Our designer said “samurai Japan,” so let’s go with something sort of like a katana. Single-edged, long, fast, very sharp, made of high-quality steel by an immensely complicated technical process, minimal guard, hand-and-a-half, nice and shiny.
Practically speaking, this cannot be all that common a weapon, because the technique of making it is too complicated. Sounds like this sword will be restricted to some sort of warrior class or caste, which is fine. Male or female—or both? Let’s go with both, to be all egalitarian.
Well, but now things get complicated at once. If both men and women carry these things, or can do so, sexual symbolism is likely to enter into representations of this sword. Not that it wouldn’t with just men or just women, but with both it’s going to get kinky. Could Piruka, the war god, be a goddess? Or ambisexual? I’ll go with goddess—gives me things to play with.
What about the human sacrifices? We have said that the sword is sacred, and that the Purarken sacrifice their prisoners to their goddess. Do they use the sword to do it? Wait!
Before we make another move here, we need to step back and think about method. I insisted, right at the beginning, that culture is a vast web of complicated stuff all bound together. Most of it is not especially conscious. And before we get too excited about the Purarken, we need to watch out, because we could very easily fall into the trap of simplicity.
Just tracking out the line I was starting above, we were all ready to have the sword used for the sacrifices because it’s the sacred sword and it’s the sacred sacrifice to the sword/war goddess, and on and on. Dull, yes. But more to the point, wrong.
I suggest that you hold clearly in your head a principle of messiness. Culture is messy stuff. People never agree about anything much—certainly not anything important. Not over time, anyway. If your design is getting simple, it’s going wrong.
The problem is that as a designer, one tends to get excited because things start to click. You’ve thought of ten weird things and been playing around with this and that, and suddenly you see that seven of them can link together perfectly, and you naturally want to run with it. Now here I am telling you not to do this.
Well, actually you can. But there is another explanation or reason you have to add:
If it is common and generalizable across the culture, it is part of the master narrative.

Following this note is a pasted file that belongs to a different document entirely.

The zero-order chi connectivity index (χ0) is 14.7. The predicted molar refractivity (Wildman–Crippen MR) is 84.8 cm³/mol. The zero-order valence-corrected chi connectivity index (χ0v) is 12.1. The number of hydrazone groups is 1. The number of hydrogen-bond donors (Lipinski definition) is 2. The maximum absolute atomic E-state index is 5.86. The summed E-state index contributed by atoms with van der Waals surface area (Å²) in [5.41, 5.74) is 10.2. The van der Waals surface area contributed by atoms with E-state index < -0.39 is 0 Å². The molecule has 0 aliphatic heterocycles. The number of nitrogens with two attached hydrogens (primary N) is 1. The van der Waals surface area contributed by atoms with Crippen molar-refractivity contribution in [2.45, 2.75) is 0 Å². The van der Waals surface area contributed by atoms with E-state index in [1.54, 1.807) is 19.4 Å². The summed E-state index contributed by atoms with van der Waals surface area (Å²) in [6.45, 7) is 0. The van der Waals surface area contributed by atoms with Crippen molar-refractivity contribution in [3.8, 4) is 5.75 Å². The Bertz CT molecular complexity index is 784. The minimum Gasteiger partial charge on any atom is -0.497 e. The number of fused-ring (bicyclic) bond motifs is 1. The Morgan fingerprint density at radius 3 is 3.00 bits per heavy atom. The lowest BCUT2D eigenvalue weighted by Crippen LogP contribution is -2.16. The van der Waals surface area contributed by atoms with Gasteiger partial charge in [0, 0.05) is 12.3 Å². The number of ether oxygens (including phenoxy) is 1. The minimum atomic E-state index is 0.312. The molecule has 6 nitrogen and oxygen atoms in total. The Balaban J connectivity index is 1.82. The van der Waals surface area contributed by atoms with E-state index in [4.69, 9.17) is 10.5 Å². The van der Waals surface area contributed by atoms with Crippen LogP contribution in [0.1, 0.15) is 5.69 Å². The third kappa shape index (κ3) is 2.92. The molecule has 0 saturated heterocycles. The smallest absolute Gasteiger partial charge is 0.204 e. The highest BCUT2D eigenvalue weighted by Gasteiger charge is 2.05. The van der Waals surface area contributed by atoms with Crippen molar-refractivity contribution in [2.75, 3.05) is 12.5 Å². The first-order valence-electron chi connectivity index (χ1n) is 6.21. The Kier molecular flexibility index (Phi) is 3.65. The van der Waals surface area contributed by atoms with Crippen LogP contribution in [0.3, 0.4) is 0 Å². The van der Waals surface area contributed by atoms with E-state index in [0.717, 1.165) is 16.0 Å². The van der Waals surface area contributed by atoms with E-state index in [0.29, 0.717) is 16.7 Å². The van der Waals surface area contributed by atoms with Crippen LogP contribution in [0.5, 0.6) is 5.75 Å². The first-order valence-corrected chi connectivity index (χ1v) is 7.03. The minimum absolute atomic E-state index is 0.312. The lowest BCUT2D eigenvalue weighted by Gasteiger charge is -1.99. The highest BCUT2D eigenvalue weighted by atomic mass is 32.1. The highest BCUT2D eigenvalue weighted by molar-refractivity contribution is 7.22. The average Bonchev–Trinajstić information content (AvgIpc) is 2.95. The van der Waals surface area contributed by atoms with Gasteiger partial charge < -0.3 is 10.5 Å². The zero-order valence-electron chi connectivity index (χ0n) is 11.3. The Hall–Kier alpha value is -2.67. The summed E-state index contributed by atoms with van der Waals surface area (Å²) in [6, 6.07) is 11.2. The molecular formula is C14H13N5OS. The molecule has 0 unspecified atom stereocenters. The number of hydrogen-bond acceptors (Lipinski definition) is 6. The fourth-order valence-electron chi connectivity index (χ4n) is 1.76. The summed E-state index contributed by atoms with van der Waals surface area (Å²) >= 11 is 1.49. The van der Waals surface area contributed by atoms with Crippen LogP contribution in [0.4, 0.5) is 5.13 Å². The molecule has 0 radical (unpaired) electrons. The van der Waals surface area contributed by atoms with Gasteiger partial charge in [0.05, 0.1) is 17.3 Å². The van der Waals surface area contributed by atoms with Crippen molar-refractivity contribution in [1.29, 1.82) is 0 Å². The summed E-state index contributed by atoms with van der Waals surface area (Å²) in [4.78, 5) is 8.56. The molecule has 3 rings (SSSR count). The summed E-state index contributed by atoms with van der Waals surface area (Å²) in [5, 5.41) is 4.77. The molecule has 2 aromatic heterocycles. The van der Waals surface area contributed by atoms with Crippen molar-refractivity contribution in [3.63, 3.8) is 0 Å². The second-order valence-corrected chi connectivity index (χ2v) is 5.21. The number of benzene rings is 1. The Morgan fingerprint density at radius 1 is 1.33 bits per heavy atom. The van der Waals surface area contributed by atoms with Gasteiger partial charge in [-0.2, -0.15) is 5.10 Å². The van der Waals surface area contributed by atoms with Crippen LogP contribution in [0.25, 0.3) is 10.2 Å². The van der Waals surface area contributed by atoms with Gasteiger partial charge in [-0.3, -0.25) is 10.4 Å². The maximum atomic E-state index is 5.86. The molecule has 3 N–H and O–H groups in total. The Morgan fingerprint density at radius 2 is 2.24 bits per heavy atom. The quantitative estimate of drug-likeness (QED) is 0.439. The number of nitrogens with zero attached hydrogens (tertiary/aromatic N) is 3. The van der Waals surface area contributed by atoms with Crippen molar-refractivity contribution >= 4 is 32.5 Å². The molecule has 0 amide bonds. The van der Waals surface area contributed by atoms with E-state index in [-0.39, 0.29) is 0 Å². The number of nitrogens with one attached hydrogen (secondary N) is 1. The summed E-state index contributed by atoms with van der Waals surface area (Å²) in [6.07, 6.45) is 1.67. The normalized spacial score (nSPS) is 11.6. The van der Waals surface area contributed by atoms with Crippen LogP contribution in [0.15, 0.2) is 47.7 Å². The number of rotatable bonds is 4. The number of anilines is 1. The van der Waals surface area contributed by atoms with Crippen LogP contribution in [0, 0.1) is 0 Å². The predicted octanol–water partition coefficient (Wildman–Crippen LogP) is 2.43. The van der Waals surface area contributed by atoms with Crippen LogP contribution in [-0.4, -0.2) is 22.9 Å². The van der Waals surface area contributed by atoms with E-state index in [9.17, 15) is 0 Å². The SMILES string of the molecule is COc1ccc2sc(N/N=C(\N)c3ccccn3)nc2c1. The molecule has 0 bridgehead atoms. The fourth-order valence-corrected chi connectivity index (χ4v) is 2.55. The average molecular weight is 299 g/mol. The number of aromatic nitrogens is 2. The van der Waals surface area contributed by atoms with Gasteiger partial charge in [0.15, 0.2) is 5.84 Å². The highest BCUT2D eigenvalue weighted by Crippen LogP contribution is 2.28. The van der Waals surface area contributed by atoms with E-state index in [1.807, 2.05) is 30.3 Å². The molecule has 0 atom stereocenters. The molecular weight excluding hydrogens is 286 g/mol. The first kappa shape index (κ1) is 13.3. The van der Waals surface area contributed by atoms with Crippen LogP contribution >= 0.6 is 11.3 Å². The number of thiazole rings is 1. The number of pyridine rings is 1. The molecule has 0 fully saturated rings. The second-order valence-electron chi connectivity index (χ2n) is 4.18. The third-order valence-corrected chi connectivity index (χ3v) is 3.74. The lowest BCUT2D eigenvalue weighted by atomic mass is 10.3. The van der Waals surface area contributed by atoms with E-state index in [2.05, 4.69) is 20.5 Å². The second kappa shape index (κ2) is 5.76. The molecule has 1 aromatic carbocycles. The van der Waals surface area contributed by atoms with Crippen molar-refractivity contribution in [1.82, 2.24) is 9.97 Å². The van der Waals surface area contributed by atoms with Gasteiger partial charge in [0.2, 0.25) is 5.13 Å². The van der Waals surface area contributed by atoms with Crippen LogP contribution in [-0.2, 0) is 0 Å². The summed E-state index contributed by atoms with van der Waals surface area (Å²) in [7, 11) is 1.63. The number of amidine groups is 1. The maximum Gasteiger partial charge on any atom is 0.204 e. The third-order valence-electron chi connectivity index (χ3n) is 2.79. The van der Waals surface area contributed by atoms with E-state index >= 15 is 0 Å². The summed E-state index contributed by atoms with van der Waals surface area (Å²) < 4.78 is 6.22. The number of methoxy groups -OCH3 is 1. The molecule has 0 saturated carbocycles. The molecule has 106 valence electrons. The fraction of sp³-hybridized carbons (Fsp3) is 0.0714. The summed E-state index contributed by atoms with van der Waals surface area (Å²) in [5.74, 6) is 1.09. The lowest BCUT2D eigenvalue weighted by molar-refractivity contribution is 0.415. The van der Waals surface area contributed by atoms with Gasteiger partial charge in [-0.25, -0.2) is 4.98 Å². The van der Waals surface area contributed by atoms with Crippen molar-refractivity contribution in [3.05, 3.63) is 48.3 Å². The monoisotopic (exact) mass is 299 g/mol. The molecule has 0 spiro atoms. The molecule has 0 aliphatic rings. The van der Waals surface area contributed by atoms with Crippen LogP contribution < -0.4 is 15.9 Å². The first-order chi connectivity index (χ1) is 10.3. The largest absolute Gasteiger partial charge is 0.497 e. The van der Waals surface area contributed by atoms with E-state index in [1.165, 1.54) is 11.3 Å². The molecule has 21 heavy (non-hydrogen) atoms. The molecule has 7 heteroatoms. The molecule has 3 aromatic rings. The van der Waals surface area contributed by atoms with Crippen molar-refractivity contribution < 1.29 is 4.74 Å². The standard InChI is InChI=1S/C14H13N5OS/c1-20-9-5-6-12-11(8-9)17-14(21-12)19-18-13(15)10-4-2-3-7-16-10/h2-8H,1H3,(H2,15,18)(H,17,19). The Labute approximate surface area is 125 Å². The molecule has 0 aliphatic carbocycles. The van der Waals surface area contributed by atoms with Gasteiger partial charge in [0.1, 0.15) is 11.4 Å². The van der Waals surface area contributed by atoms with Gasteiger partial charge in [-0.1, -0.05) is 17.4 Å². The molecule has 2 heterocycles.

In other words, if you come up with one of these wonderful, neat bits of reasoning that makes the whole thing hang together perfectly, it is ideal but not necessarily real. It is possibly, even probably, something that these people, and especially various of their leaders, say is real, quite a lot. But that does not mean it is really so.
Here we get back to the dreaded emic and etic, in a way. There is a terrible tendency to design a culture etically, from the outside, and make that description transparent: here’s what they do, here’s what they believe, here’s what they’re like. But if that description is accurate, it is not transparent to the emic: the people do not think of themselves in the way you have described. My feeling is that you have to go the other way: here is what they say about themselves, here is what their leaders say they should believe about themselves, here is what they say the gods want them to do. As to what really happens, as observed by someone from the outside... well, that’s quite another matter.
This leads, indirectly, to a fundamental principle of mine. When you are working on designing some piece of a culture, you will often, even constantly, come across a choice. You can decide it in several ways, and you don’t really care that much what the answer is. Is the god male or female? I don’t care—just pick one. Okay, so here’s the principle:
Always pick the less obvious choice, and figure it out later.
Now this is more true the farther along you get, but on the whole I think it’s true throughout. If you follow this principle, you will get complication immediately and automatically. Of course, if you do care a lot about the choice, go with what you want. But most of the time it really does not matter a whole heck of a lot. That’s when you always go against your immediate gut reaction.
The basic problem is that you, like the people we’re describing, think in largely predetermined categories. What you think is obvious and natural isn’t so, at least when you’re talking about culture. You probably think religion is about faith and gods, for example. So if you are going to create a culture that is not a cardboard cutout, you have to suppress your presuppositions.
So let’s get back to the Purarken.
So do they use the sacred sword to sacrifice their prisoners to the war goddess? NO.
Why not? I don’t know, because I don’t know why they sacrifice, either. I don’t know anything about their thinking, their myths, their practice. But I do know one thing: I should not impose a simplistic notion upon them before I know what’s at stake.
In fact, let’s take up the whole problem in another chapter.